At the corner of a bunting draped lane not far from the Circus – the 18th century collection of townhouses famously designed by John Wood the elder – is another one of Bath’s cultural treasures: Bath Old Books. This unassuming shop holds an impressive range of fiction and nonfiction, and is also an excellent place for sourcing rare first editions or out of print books, specialist literature and antiquarian books. Some of their specialist genres include the history of Bath, Jane Austen, and other city-specific literature. The store is not far from St. James Square and could easily be coupled with a visit to the rumour-has-it holiday home of Charles Dickens.

Author Pilgrimages

Jane Austen’s Home

Jane Austen's house. Picture taken by me (author of post).

Jane Austen spent several years in Bath from 1801–1806, and is celebrated as the city’s most famous resident. There is no shortage of activities for Austenian lovers in Bath, from a visit to the Jane Austen Centre to walking tours of sites connected to her personal life and the lives of her characters. One especially fun expedition to make is a search for Austen’s former home at 4 Sydney Place opposite the city’s Holburne Museum. The stroll down to Austen’s residence from the city centre takes you through some of the loveliest streets in Bath, where you can picture yourself promenading in true Jane Austen style à la Emma Woodhouse or Lydia Bennet. 

Charles Dickens, Man of Mystery

Charles Dickens' holiday residence. Picture taken by me (author of post).

There’s no denying that Bath was a major source of inspiration for author Charles Dickens, who references the city directly in some of his works including The Pickwick Papers, which is partially set in well known parts of the city. However, his whereabouts and various residences in Bath have been a little more of a subject of debate amongst historians. Still, a plaque to commemorate his presence in the city can be found at 35 St. James Square, where he is thought to have frequently visited his close friend Walter Savage Landor.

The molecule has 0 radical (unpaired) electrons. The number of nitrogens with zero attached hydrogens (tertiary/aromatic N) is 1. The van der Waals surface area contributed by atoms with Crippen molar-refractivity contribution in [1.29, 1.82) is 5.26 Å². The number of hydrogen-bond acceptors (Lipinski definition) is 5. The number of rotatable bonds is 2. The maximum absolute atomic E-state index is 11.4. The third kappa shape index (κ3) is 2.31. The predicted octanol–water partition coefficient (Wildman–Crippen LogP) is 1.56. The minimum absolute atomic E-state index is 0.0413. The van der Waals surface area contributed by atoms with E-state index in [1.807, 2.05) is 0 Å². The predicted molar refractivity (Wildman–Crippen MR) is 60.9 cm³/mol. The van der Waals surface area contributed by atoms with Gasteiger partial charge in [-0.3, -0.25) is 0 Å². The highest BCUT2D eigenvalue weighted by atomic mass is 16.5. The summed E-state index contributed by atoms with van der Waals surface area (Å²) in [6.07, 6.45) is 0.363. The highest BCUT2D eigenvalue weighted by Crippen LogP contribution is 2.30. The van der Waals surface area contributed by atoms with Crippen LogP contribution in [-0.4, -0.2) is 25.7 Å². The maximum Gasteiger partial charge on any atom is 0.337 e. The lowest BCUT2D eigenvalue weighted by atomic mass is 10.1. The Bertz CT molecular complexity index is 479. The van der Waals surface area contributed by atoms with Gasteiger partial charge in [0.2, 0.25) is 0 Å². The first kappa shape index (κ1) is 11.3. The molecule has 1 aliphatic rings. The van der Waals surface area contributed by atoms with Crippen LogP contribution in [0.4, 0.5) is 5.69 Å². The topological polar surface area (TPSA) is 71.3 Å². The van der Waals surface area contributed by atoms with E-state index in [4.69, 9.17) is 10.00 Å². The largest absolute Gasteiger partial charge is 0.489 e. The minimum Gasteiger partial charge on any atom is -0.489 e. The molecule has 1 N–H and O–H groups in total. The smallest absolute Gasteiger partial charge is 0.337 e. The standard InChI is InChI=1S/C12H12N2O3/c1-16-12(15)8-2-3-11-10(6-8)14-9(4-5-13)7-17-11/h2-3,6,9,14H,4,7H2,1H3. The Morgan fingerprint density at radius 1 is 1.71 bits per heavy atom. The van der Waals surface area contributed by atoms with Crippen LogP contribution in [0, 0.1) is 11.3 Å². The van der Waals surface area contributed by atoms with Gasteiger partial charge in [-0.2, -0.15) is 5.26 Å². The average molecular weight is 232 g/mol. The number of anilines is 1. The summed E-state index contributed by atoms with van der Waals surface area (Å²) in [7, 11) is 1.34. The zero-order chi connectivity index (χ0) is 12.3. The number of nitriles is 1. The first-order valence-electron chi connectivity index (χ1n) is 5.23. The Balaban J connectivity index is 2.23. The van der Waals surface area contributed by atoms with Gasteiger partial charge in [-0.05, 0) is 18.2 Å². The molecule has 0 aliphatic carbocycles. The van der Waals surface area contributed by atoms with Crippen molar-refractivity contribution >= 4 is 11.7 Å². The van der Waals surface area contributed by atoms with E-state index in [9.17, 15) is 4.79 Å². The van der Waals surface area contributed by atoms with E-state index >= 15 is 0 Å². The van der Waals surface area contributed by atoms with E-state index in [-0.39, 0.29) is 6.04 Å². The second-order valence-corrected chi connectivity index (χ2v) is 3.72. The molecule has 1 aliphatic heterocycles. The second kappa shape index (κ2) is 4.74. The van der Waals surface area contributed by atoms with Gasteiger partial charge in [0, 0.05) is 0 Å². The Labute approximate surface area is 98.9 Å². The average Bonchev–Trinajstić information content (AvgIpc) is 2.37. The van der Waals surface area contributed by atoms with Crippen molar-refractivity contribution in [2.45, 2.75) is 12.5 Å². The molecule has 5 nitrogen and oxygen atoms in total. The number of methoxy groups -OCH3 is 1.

William Wordsworth’s Family Holidays

William Wordsworth holiday residence. Picture taken by me (author of post).

According to historical records, including letters written to and from members of William Wordsworth’s family, the poet frequently visited Bath on holidays to unwind, and capitalise on the health benefits of the city’s water spas. During one notable visit to Bath in 1841, Wordsworth attended the wedding of his daughter Dora at St. James Church (which is now a supermarket) and for the occasion the wedding parties took residence at 12 North Parade. A commemorative plaque has been positioned nearby at 9 North Parade, next to The Parade Park Bed and Breakfast in Bath, to record Wordsworth’s time there. This spot also happens to be a short walk away from Bath’s Sally Lunn’s Eating House, which has specialised in selling sweet buns since the 17th century and supposedly enjoyed the patronage of Jane Austen. Given its proximity to Wordsworth’s holiday accommodation, it’s tempting to wonder whether Wordsworth too would wander here lonely as a cloud in his visits to Bath, for a quiet moment and some bready-cakey goodness.

Mary Shelley’s Secret Getaway

Church Abbey Mary Shelley's former residence. Picture taken by me (author of post).

Given the kind of calmness characteristic of Bath, with its neatly ordered buildings and understated, classical aesthetic, the city’s connection to one of the most influential gothic-cum-science-fiction novels in history might come as a surprise. Mary Shelley is thought to have written significant parts of her novel Frankenstein while living in Bath in 1816–1817 – a time she seems not to have publicised because of her particular circumstances during the period. Although the building Shelley resided at while in Bath was demolished, the city has set up a commemorative plaque at its former location which is today just behind the famous Pump Room restaurant in Abbey Churchyard. Ironically, as the plaque points out, the only part of the older building that is still around is the underground cellar which today houses an electricity substation – a quirky homage to Shelley’s electrifying novel. The city has also recently finalised plans to establish an official museum to celebrate Shelley, her work and her time spent in Bath.